> addition, I've updated the cgroup.procs write permission checks to be
> user namespace aware, but I also added an additional "permitted" case
> (where all of the tasks are in the same cgroup namespace and %current
> has CAP_SYS_ADMIN in all of the relevant user namespaces).
>
> I'm not _completely_ convinced about the addition of that case, and
> maybe we should drop it (but I might be biased since this all comes from
> the requirements of rootless containers).
>
> Also, I haven't added a way to disable the functionality on a per-cgroup
> (or even global) basis. Maybe there should be a way to do that, but I'm
> not sure how it should be done (a cgroup.ns_subtrees file that allows
> administrators to change it on a per-cgroup basis, or just a sysctl?).
>
> PTAL.
>
> [1]: https://lkml.org/lkml/2016/5/2/280
>
> Aleksa Sarai (2):
>    cgroup: make cgroup.procs permissions userns-aware
>    cgroup: implement subtree creation on copy_cgroup_ns()
>
>   kernel/cgroup.c | 149 +++++++++++++++++++++++++++++++++++++++++++++++---------
>   1 file changed, 126 insertions(+), 23 deletions(-)
>

Are there any comments on this version of the patchset? I thought we had
reached an agreement that the underlying feature (allowing a process to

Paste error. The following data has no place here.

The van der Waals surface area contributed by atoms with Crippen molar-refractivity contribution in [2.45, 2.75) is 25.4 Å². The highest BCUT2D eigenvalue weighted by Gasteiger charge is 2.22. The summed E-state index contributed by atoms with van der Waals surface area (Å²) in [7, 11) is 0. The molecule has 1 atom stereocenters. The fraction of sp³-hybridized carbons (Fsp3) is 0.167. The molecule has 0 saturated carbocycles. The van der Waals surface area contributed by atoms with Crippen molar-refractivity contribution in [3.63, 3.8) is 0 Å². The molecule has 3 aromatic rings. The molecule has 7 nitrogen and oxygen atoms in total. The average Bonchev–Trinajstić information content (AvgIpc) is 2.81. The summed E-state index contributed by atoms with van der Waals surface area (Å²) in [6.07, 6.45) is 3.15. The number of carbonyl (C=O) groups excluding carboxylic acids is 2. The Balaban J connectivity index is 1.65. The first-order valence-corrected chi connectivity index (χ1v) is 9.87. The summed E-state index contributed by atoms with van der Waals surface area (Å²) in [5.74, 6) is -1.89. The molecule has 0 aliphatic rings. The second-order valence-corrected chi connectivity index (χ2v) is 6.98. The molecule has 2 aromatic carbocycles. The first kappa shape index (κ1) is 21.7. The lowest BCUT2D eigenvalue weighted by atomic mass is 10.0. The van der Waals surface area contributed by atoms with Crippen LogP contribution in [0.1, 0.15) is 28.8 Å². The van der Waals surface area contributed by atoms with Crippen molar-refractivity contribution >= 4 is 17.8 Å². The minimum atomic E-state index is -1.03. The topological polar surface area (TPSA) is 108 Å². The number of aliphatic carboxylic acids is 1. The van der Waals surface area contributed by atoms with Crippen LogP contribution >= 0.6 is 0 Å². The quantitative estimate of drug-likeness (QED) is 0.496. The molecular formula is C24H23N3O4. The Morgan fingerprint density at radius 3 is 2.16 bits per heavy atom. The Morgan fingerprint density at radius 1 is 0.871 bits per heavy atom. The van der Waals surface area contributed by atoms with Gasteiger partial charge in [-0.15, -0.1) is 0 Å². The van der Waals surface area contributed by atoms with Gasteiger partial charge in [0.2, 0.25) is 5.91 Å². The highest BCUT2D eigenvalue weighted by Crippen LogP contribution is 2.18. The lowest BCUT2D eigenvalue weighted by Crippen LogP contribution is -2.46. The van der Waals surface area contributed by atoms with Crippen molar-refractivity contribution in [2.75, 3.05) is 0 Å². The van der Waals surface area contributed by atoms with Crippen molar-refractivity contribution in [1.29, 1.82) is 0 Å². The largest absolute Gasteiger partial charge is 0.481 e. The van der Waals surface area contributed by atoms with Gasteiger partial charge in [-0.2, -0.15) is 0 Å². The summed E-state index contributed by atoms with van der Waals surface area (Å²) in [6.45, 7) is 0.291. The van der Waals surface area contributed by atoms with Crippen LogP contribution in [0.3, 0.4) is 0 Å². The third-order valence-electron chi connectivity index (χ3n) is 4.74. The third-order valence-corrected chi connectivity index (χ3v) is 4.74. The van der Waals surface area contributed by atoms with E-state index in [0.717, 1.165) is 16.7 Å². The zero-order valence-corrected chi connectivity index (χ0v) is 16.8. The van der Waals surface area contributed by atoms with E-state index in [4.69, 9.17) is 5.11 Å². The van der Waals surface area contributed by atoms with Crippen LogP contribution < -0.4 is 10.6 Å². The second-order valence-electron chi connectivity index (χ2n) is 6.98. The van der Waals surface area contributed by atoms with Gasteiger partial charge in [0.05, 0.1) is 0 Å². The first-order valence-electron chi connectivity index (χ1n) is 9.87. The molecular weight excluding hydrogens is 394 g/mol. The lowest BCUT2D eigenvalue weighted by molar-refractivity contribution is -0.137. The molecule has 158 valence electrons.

manage its own cgroups) was useful. Is there a better way of solving
this problem, that I don't know of?

--
Aleksa Sarai
Software Engineer (Containers)
SUSE Linux GmbH
https://www.cyphar.com/
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Re: [PATCH v4 0/2] cgroup: allow management of subtrees by new cgroup namespaces

Tejun Heo-2
On Sat, May 21, 2016 at 12:48:48AM +1000, Aleksa Sarai wrote:
> Are there any comments on this version of the patchset? I thought we had
> reached an agreement that the underlying feature (allowing a process to
> manage its own cgroups) was useful. Is there a better way of solving this
> problem, that I don't know of?

I still don't see why this is necessary.  Delegation is done through
chmodding.  There's no reason to deviate for namespaces.

Thanks.

--
tejun
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Re: [PATCH v4 0/2] cgroup: allow management of subtrees by new cgroup namespaces

James Bottomley-2
On Fri, 2016-05-20 at 08:22 -0700, Tejun Heo wrote:
> On Sat, May 21, 2016 at 12:48:48AM +1000, Aleksa Sarai wrote:
> > Are there any comments on this version of the patchset? I thought
> > we had reached an agreement that the underlying feature (allowing a
> > process to manage its own cgroups) was useful. Is there a better
> > way of solving this problem, that I don't know of?
>
> I still don't see why this is necessary.  Delegation is done through
> chmodding.  There's no reason to deviate for namespaces.

Given it's merge window time, I haven't yet had time to look at the
patch, but I can tell you why it (or something like it) is necessary:
unprivileged containers need to be able to set up cgroups as well as
namespaces, so we do need a way for the user ns owner to modify cgroups